Rape Fantasy

Starring Ms. Reporting, Ms. Representation, Ms. Characterization and Ms. Communication

I just stumbled across this piece:

www.dailymail.co.uk/news/article-2842276/Anti-rape-campaigners-slam-terrifying-blog-tells-men-never-no-answer-want-sex-wives.html

Upon an initial read, my first thought was “What an appallingly poor piece of reporting“. But from the Daily Mail I expect nothing less. What was intriguing was how many rules of journalism were broken in this piece. I can only assume that Jennifer Smith is not a real reporter.

  1. No references, attribution or source material: The beautiful thing about the world-wide web is that it features these things called hyperlinks that allow users to click on them to examine the source material. Ms. Smith forgot to insert such a link to the actual story under discussion, so that readers can examine the material for themselves. Here is a link to the story so you can check it out for yourself.: www.returnofkings.com/47540/5-lines-that-potential-wives-cannot-cross
  2. It’s old news: “News” is, by definition,”new”. The original piece that mas made Ms. Smith’s head explode was published more than three months ago, but they waited until today to go hysterical over it. One can only assume that it was a slow news day in the offices of the Daily Mail.
  3. Poor or non-existent research: The site that caused such an uproar is called “Return of Kings“, not “Return of the kings”, as Ms. Smith ms.-reported. Her inability to get the name of the website right does her no favors. One can only assume that her love for all things Tolkein rendered her temporarily blind to reason. This is a trivial point, but if she cannot even get the title of the blog correct, then how can she expect to be taken seriously?
  4. Misrepresentation/mischaracterization of the source material: The article purports to give advice to men considering marriage – a dangerous proposition at best. It posits several areas that should be deal-breakers, of which sex is one. Men have a fear that once women have a men “locked down”, the great sex he married her for will dry up and she will no longer “feel like it”. That is a reasonable and valid fear. And it is not unreasonable for a man to feel this way – after all, sex is the only part of marriage that cannot be outsourced.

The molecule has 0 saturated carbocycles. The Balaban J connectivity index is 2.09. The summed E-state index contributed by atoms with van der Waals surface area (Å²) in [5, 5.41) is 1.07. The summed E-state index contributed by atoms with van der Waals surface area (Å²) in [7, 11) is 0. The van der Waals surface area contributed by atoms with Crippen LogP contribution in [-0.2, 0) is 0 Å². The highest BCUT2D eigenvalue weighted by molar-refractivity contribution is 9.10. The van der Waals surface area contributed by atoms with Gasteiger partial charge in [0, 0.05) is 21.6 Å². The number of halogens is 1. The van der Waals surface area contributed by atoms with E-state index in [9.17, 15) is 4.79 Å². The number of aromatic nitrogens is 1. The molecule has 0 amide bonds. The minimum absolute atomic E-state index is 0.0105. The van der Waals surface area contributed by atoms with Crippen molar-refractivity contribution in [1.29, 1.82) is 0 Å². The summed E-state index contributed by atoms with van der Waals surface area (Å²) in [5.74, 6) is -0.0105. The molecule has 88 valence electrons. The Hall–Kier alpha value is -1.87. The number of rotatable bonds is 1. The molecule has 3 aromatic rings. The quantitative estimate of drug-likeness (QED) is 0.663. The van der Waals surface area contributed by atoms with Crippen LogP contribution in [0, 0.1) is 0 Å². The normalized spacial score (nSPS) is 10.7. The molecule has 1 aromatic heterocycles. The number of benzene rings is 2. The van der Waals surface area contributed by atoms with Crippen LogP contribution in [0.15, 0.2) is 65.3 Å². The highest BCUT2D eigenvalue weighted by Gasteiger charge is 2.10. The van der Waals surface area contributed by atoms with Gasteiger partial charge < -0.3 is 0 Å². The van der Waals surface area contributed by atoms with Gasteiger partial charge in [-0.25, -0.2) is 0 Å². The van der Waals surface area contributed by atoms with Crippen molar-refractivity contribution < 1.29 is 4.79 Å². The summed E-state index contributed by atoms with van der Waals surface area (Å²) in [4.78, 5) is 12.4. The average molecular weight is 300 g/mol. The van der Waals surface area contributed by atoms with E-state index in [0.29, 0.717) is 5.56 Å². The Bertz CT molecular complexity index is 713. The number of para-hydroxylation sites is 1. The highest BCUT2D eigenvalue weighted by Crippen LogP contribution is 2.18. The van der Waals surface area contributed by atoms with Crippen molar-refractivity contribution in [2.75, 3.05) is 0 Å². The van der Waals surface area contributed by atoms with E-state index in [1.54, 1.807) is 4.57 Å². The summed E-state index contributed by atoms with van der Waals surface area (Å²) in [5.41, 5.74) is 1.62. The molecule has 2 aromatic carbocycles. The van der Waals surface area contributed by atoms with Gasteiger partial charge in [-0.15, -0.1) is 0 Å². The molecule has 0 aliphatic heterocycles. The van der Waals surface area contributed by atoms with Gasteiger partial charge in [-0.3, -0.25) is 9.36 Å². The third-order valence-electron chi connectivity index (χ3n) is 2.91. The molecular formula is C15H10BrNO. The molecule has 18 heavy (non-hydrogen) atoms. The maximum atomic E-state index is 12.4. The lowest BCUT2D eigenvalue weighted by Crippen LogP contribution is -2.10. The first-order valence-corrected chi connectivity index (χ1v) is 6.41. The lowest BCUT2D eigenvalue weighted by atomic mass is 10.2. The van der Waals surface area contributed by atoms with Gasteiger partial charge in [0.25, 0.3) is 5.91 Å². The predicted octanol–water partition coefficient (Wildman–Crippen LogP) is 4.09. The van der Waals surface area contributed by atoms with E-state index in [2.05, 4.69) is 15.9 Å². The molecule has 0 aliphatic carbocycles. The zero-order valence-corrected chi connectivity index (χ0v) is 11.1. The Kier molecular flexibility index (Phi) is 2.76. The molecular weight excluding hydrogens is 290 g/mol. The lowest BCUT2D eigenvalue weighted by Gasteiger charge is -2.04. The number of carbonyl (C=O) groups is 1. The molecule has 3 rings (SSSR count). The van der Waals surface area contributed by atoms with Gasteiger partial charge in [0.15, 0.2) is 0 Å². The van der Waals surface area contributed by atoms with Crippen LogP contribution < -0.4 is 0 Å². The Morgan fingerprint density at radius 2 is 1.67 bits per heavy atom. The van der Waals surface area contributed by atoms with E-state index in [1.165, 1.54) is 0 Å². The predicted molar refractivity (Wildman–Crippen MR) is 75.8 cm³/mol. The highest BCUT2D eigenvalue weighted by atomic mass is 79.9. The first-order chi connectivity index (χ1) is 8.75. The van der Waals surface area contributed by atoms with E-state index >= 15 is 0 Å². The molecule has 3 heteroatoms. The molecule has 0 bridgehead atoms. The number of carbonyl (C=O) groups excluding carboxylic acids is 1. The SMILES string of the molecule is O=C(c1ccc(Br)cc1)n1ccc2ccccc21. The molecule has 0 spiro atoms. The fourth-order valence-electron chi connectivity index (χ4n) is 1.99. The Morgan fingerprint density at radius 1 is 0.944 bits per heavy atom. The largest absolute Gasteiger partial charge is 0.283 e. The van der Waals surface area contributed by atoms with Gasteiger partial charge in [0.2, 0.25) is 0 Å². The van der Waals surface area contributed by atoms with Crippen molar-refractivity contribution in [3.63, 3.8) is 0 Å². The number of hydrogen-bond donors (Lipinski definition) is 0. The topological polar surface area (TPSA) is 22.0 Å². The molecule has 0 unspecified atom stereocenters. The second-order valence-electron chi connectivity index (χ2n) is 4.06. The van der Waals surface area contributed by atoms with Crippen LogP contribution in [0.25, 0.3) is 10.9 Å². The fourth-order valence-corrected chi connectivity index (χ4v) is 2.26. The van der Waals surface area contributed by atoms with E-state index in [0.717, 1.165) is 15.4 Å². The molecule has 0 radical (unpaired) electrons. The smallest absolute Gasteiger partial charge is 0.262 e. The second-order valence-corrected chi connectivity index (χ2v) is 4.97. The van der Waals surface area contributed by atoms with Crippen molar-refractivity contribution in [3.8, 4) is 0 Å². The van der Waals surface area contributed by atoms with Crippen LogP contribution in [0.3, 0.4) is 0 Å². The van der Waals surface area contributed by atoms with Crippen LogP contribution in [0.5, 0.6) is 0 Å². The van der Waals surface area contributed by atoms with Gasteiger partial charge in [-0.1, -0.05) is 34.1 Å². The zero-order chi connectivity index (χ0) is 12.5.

5. Suppression of discussion: The original piece has hundreds of comments, the Daily Mail piece has three, none of which call out the alleged journalist on her foolishness. The fact that they disabled commentary is telling; it shows that they do not want any discussion or disagreement with what they have decided must be the truth.

I could easily dissect this miserable little screed paragraph by paragraph, but it is simply not worth the effort; my fingers have better things to do. Suffice it to say that this is not about rape, it is about setting solid boundaries before entering into a life-long marriage. To disagree with the author’s point of view is to flout the “to have and to hold” part of marriage vows.

Marriage is, at its core, a negotiation between two parties, both of whom have their wants, needs, and non-negotiables. If a man even *thinks* that his prospective wife will use sex as a bargaining chip or to control the relationship, he is entitled – and, I daresay, encouraged – to walk away. And that is the exact opposite of rape.

Bottom line: Beware of opinions masquerading as news.

Miseducation

A friend sent me this piece: Obama: Everybody’s Got to Learn How to Code

My first reaction was “I don’t agree”. After reading it in more detail and watching the relevant piece of video, I still don’t agree. Sort of. Let me explain…

Yes, we need more engineers and scientists, less emphasis on marketing and sports. But that’s not going to happen while the jocks get all the respect and popularity and engineers are treated with disdain and disrespect. It’s a societal/cultural problem.